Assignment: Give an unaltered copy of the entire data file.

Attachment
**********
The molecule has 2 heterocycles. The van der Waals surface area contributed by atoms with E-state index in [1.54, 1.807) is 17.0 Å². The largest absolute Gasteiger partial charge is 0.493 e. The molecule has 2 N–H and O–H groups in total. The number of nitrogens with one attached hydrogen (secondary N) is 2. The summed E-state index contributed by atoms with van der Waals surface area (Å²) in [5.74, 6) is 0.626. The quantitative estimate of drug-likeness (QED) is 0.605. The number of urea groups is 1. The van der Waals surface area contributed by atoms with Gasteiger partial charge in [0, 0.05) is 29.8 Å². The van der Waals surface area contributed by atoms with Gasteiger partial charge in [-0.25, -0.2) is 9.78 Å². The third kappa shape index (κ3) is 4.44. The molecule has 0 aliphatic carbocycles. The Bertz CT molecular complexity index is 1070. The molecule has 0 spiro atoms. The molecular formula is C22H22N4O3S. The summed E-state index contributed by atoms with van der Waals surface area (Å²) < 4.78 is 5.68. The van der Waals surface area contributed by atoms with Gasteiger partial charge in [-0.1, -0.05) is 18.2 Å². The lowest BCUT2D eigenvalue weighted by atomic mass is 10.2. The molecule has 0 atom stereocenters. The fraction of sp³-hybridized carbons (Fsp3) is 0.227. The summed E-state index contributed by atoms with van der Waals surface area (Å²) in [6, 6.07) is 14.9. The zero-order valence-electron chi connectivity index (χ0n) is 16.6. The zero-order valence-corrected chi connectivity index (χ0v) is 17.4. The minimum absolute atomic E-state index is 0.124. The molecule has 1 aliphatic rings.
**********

The molecule has 2 heterocycles. The van der Waals surface area contributed by atoms with E-state index in [1.54, 1.807) is 17.0 Å². The largest absolute Gasteiger partial charge is 0.493 e. The molecule has 2 N–H and O–H groups in total. The number of nitrogens with one attached hydrogen (secondary N) is 2. The summed E-state index contributed by atoms with van der Waals surface area (Å²) in [5.74, 6) is 0.626. The quantitative estimate of drug-likeness (QED) is 0.605. The number of urea groups is 1. The van der Waals surface area contributed by atoms with Gasteiger partial charge in [0, 0.05) is 29.8 Å². The van der Waals surface area contributed by atoms with Gasteiger partial charge in [-0.25, -0.2) is 9.78 Å². The third kappa shape index (κ3) is 4.44. The molecule has 0 aliphatic carbocycles. The Bertz CT molecular complexity index is 1070. The molecule has 0 spiro atoms. The molecular formula is C22H22N4O3S. The summed E-state index contributed by atoms with van der Waals surface area (Å²) < 4.78 is 5.68. The van der Waals surface area contributed by atoms with Gasteiger partial charge in [-0.1, -0.05) is 18.2 Å². The lowest BCUT2D eigenvalue weighted by atomic mass is 10.2. The molecule has 0 atom stereocenters. The fraction of sp³-hybridized carbons (Fsp3) is 0.227. The summed E-state index contributed by atoms with van der Waals surface area (Å²) in [6, 6.07) is 14.9. The zero-order valence-electron chi connectivity index (χ0n) is 16.6. The zero-order valence-corrected chi connectivity index (χ0v) is 17.4. The minimum absolute atomic E-state index is 0.124. The molecule has 1 aliphatic rings.